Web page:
SCO / Swensen
City Halls, Glasgow
The slightly cheesy title, “Musique Amerique”, that the Scottish Chamber Orchestra gave to its first season programme of 2023, should not detract from what was one of the most fascinating concerts given by the band’s Conductor Emeritus, Joseph Swensen, in recent years.
Its conceit was the traffic of musical ideas between Europe and America in the earlier part of the 20th century, a trade that not only brought US composers to the fore on this side of The Pond but radically transformed the practice of those in Russia and Germany as well as France.
The focus here was on Paris, with two members of composers’ collective Les Six, Milhaud and Poulenc, opening and closing the evening. Poulenc’s four-movement Sinfonietta, from 1947, was the most conventionally-shaped score in the concert, and the only one to employ a recognisably entire SCO. The musical material within that structure, however, was very much of its era, with a recognisable debt to film music from behind the Iron Curtain as well as Hollywood, and echoes of the cabaret and music hall stage – but then Francis Poulenc was very much a man of the theatre.
Darius Milhaud’s La creation du monde was composed for what may have been a fascinating ballet that mixed quasi-African creation myths with elements of the book of Genesis, but perhaps more limited to its time. Half a century before Steve Reich’s work of that name, however, it is “Music for 18 musicians”, and the fact that Milhaud taught Reich (as well as Philip Glass, Burt Bacharach and Dave Brubeck) may be no coincidence.
It is a terrifically colourful suite, full of early jazz influence and often sounding even more modern, with an arco bass solo paving the way for the first brass interjection and many attention-grabbing duo combinations: flute and cello; oboe and horn. The closing section is built around a riff that starts in pizzicato low strings before involving the whole band, and is ripe for rediscovery by a contemporary jazz ensemble.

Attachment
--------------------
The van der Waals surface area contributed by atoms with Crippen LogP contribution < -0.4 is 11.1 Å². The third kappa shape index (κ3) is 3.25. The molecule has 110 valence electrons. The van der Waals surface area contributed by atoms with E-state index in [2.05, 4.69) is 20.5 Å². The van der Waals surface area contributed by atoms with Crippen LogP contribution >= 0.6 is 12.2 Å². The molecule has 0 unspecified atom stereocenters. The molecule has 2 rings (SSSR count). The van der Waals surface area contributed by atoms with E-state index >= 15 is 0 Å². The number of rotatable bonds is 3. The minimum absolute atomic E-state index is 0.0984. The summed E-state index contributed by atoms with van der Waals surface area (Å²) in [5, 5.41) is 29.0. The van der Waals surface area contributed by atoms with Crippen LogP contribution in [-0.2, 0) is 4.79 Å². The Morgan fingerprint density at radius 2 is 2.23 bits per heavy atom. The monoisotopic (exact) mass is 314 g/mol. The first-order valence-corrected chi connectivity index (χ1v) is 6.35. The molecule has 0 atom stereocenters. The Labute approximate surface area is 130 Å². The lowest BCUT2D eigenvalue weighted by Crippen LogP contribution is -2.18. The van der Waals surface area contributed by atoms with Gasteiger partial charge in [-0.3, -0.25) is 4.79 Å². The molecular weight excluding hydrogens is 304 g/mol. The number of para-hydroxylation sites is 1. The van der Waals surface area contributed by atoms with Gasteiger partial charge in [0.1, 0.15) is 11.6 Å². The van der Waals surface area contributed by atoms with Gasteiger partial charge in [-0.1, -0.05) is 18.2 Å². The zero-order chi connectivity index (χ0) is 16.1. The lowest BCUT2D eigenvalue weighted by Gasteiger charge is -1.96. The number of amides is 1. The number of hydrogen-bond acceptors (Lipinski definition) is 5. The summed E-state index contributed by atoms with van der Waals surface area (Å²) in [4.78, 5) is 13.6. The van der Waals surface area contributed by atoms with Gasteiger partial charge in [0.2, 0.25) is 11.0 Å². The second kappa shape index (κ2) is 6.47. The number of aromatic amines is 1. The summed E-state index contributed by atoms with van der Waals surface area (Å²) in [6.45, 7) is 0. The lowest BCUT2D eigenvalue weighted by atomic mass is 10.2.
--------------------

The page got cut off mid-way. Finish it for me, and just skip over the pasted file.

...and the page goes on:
The heart of the evening lay across the Atlantic, with the SCO’s principal clarinet the featured soloist. Aaron Copland’s Clarinet Concerto is meat and drink to Maximiliano Martin, even if Benny Goodman, who commissioned it, found the score the composer delivered trickier to play than he’d anticipated.
It was followed, after the interval, by an orchestration of Bernstein’s precocious Clarinet Sonata, composed during his student years at a Tanglewood summer school when he was being mentored by Copland. Martin has played the piece a lot in recent years, with pianist Scott Mitchell and the man behind the piano for the SCO, Simon Smith, but I had not previously heard this orchestration (strings, piano, and some very effective and often subtle tuned and untuned percussion from Tom Hunter).
The arrangement is the work of Sid Ramin, who died in 2019 aged 100, a collaborator with Bernstein on West Side Story, and then orchestrator of musicals by Sondheim and others. Written in 1994, after Bernstein’s death, it softens the work in places and makes it less obviously a virtuoso clarinet showpiece, but was nonetheless well worth hearing as part of a very thoughtful and immaculately-performed programme.